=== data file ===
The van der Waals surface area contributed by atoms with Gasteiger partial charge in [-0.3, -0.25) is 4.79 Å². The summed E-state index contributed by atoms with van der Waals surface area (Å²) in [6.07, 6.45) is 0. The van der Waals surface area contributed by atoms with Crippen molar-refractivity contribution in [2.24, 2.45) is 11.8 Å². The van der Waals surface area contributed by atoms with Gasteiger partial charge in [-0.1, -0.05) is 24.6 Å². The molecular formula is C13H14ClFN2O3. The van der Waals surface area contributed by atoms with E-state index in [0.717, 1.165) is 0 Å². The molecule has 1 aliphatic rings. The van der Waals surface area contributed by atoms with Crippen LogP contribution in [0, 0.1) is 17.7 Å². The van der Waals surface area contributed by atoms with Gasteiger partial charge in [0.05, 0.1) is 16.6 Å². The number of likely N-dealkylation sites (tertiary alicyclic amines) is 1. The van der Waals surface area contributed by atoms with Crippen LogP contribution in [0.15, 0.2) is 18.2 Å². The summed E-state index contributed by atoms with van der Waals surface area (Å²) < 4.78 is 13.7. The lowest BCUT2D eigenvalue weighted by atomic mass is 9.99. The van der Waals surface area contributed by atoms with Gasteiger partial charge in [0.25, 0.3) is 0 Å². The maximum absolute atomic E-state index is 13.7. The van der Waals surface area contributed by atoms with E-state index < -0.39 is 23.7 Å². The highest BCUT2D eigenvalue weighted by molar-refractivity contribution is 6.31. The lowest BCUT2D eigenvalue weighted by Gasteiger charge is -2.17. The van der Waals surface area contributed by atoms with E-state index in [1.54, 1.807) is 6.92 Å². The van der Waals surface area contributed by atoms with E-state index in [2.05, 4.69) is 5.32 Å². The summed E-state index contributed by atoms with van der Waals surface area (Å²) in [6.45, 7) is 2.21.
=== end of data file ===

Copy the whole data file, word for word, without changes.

The van der Waals surface area contributed by atoms with Gasteiger partial charge in [-0.3, -0.25) is 4.79 Å². The summed E-state index contributed by atoms with van der Waals surface area (Å²) in [6.07, 6.45) is 0. The van der Waals surface area contributed by atoms with Crippen molar-refractivity contribution in [2.24, 2.45) is 11.8 Å². The van der Waals surface area contributed by atoms with Gasteiger partial charge in [-0.1, -0.05) is 24.6 Å². The molecular formula is C13H14ClFN2O3. The van der Waals surface area contributed by atoms with E-state index in [0.717, 1.165) is 0 Å². The molecule has 1 aliphatic rings. The van der Waals surface area contributed by atoms with Crippen LogP contribution in [0, 0.1) is 17.7 Å². The van der Waals surface area contributed by atoms with Gasteiger partial charge in [0.05, 0.1) is 16.6 Å². The number of likely N-dealkylation sites (tertiary alicyclic amines) is 1. The van der Waals surface area contributed by atoms with Crippen LogP contribution in [0.15, 0.2) is 18.2 Å². The summed E-state index contributed by atoms with van der Waals surface area (Å²) < 4.78 is 13.7. The lowest BCUT2D eigenvalue weighted by atomic mass is 9.99. The van der Waals surface area contributed by atoms with Gasteiger partial charge in [0.25, 0.3) is 0 Å². The maximum absolute atomic E-state index is 13.7. The van der Waals surface area contributed by atoms with E-state index < -0.39 is 23.7 Å². The highest BCUT2D eigenvalue weighted by molar-refractivity contribution is 6.31. The lowest BCUT2D eigenvalue weighted by Gasteiger charge is -2.17. The van der Waals surface area contributed by atoms with E-state index in [1.54, 1.807) is 6.92 Å². The van der Waals surface area contributed by atoms with E-state index in [2.05, 4.69) is 5.32 Å². The summed E-state index contributed by atoms with van der Waals surface area (Å²) in [6.45, 7) is 2.21.